So, that's the problem – assuming, at least one accepts that it's a problem. Excelling by committee isn't a crime in my book; that said, as well as Timbers forwards fared by committee in 2014 (my assessment tops out at "respectable"), they aren't at the same level so far in 2015. And so begins talk of change. The next step involves trying to correct what hasn't worked in the past/current set up. It's here where you ask, what went wrong in the past. It could be nothing for all anyone knows. Lord knows, I've never looked beyond bitching about the latest miss. With that in mind, I'm going to dig in, starting with considering Portland's (apparent) thought process when it comes to signing forwards. I count three over-arching themes (which leaves respected, tragic outliers like, say, Bright Dike out of the picture):

1) Flavor of the Month
While there was a sprinkling of them prior to, a mini-flood of Colombians washed over MLS right around 2010, and the Timbers sloshed around with the rest of the league. It started with Jorge Perlaza (who I once saw Xmas shopping; true story), but it a little group of projects came after him, even as Perlaza hardly panned out. Portland carried a pair of young "promising" forwards like Jose Adolfo Valencia and Sebastian Rincon on the books up to 2013. Around 2014, whoever it is that controls these things shifted the South American end of the pipeline to Argentina. Argentines have popped up in MLS throughout its history, but (no offense to the earlier guys) the talent level goosed upward a bit in recent years, notably with the arrival of purer playmaker like Andres Romero, Ignacio Piatti, Mauro Rosales and, yes, Diego Valeri. A couple other guys walked in with that exodus – Urruti and Fernandez for one.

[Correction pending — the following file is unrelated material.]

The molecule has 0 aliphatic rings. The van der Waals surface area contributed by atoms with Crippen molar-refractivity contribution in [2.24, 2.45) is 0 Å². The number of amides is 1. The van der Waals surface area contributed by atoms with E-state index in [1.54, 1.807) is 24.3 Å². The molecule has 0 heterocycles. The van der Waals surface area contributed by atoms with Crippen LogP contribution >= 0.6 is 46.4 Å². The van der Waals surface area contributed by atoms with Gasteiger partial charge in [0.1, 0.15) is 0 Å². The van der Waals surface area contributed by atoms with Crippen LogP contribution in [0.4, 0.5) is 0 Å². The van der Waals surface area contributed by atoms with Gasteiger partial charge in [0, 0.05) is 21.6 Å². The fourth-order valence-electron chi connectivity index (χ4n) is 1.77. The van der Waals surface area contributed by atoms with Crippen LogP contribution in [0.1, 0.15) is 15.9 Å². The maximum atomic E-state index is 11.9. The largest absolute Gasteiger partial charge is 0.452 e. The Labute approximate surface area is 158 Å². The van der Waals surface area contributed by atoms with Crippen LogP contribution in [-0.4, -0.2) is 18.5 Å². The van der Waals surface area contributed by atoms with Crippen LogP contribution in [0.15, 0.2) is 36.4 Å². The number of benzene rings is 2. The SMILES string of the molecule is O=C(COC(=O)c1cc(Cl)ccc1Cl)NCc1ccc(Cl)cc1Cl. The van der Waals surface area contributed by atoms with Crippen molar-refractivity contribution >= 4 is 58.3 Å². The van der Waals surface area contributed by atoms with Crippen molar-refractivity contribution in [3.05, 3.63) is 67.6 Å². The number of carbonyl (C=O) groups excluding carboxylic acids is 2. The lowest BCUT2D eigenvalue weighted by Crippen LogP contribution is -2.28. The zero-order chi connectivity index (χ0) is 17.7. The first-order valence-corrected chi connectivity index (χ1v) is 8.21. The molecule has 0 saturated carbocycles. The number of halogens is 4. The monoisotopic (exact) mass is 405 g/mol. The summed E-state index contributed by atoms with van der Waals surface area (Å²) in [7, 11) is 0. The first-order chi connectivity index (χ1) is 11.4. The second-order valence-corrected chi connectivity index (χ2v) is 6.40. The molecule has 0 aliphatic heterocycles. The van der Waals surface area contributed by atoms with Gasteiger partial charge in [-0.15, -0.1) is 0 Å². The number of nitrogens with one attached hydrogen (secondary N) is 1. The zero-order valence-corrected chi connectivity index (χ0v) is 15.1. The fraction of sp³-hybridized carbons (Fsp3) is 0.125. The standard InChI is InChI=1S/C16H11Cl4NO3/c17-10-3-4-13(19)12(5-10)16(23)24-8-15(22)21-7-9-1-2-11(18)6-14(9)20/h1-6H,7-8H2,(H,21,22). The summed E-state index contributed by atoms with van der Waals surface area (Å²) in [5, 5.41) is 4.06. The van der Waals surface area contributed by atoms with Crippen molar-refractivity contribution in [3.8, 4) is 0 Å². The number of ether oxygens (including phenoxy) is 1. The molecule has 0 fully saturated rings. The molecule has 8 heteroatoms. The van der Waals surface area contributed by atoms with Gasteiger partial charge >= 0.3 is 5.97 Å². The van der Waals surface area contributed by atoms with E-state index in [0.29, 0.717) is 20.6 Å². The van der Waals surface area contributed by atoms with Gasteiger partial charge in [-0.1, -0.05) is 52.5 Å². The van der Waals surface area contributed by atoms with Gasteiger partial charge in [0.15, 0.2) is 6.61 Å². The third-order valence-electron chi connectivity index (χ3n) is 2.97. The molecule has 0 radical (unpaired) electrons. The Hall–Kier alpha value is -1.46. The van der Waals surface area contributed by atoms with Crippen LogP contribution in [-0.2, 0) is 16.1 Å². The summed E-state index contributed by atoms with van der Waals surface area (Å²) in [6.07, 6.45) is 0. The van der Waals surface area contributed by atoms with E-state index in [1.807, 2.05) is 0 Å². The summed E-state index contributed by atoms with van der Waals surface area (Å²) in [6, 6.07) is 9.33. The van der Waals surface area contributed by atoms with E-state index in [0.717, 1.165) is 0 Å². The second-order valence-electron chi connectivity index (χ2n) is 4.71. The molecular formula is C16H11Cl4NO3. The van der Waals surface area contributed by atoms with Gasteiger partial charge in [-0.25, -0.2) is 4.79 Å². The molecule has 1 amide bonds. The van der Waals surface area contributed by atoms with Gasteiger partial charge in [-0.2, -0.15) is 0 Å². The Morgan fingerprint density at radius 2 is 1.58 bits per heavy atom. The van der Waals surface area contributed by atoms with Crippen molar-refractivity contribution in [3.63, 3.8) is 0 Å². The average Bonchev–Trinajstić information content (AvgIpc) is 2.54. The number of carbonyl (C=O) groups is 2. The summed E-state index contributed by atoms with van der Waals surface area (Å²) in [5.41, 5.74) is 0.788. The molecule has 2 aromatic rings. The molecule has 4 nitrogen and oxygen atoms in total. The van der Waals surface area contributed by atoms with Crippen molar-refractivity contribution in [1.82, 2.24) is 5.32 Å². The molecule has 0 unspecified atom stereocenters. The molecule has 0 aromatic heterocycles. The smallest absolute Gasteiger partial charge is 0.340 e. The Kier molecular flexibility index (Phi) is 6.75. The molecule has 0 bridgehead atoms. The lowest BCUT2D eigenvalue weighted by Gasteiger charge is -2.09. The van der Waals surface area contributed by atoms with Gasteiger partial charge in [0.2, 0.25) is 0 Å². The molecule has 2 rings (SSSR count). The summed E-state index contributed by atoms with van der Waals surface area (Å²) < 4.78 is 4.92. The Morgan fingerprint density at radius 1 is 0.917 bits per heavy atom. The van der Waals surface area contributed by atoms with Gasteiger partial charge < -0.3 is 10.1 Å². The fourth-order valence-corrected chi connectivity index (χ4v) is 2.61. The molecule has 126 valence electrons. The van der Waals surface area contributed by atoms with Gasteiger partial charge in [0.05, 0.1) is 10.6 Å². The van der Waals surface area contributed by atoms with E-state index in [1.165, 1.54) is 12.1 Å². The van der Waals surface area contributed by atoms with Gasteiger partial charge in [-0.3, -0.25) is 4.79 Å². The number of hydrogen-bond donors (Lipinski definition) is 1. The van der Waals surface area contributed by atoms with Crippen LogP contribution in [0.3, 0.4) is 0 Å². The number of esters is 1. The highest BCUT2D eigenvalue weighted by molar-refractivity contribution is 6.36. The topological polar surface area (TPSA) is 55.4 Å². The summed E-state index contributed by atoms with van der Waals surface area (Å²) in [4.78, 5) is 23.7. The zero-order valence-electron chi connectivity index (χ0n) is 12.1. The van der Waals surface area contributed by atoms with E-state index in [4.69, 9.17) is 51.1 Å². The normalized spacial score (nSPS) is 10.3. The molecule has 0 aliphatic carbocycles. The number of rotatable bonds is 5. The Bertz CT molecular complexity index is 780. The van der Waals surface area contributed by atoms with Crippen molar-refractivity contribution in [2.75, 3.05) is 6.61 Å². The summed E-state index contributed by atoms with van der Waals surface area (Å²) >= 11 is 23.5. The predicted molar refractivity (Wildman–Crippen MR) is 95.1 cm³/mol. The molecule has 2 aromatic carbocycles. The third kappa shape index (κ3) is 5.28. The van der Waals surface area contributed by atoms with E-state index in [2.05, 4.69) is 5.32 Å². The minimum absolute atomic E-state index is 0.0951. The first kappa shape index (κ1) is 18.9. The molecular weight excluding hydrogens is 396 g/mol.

2) Reclamations
Call it the DC United formula – basically, circumstances within another team frees up a decent forward on that team's roster for convenient pickins'. Portland has never excelled at this sort of cherry-picking, not like DC United has, but this is more or less how Portland picked up Ryan Johnson (from Toronto FC) and, contrary to what's implied above about the Argentine "flood," Maxi Urruti (what's the flood equivalent of an aftershock? That's the word I want here). Kenny Cooper fits this mold, too, at least partially, because he wouldn't have been so desired as he was without his good years with FC Dallas. I want to argue that there's such a premium on "known-quality" forwards (basically, reliable goal-scorers already playing in MLS) within MLS, that they don't move all that easily or often, but, honestly, I haven't looked into it.

3) DPs/Trust in Pedigree
This is the rarest approach of all in Portland's short history, because they've arguably only tried it once – with Kris Boyd. Cooper can sneak in here as well because he punched a ticket to freakin' Germany; even it was a Division 2 club, it was one that bounced between Bundesligas Eine and Zwei. It's somewhat disingenuous to compare the two players because Boyd positively dripped with pedigree. OK, yes, it was the Scottish League, but the man tore it the fudge up – as in all-time leading scorer fudge-tearing. So, no, I don't blame Portland for taking a flier on him...more on that below.

With that frame in place, I'll turn now to examining how the Timbers more noted forwards fared and, arguably (or where applicable), failed in Timbers' green. Only the big names will appear below, as opposed to every forward to ever suit up for the Rose City. So, sadly, this rules out a number of players, among them, Eddie Johnson (no, the other Eddie Johnson). Here goes.

Kenny Cooper (Timbers Career: 8 goals, 2 assists)
The big man who wants to be a small winger, Cooper has frustrated every team he's played on in MLS since Dallas, except the New York Red Bulls during the "Feed-Me-Henry" years. I got the Cooper bug badly as anyone during his Dallas years, so I don't knock the Portland brain-trust for picking him up at all. Still, the evolution of his career presents as a cautionary tale: a player's physical attributes mean nothing if you can't convince him to use them.

Jorge Perlaza (6 goals, 2 assists)
I always viewed Perlaza as a burner, a small quick forward to play off the big man that Portland had hoped Cooper would be. In the end, though, Perlaza's main talent was breaking opposing teams' offside trap. That's it. I mean, it ended there, because he wasn't much of a marksman for the Timbers. And I say that with sympathy because culture shock's a bitch. The Timbers traded him to the Philadelphia Union – a move that I'm sure left mixed feelings all around.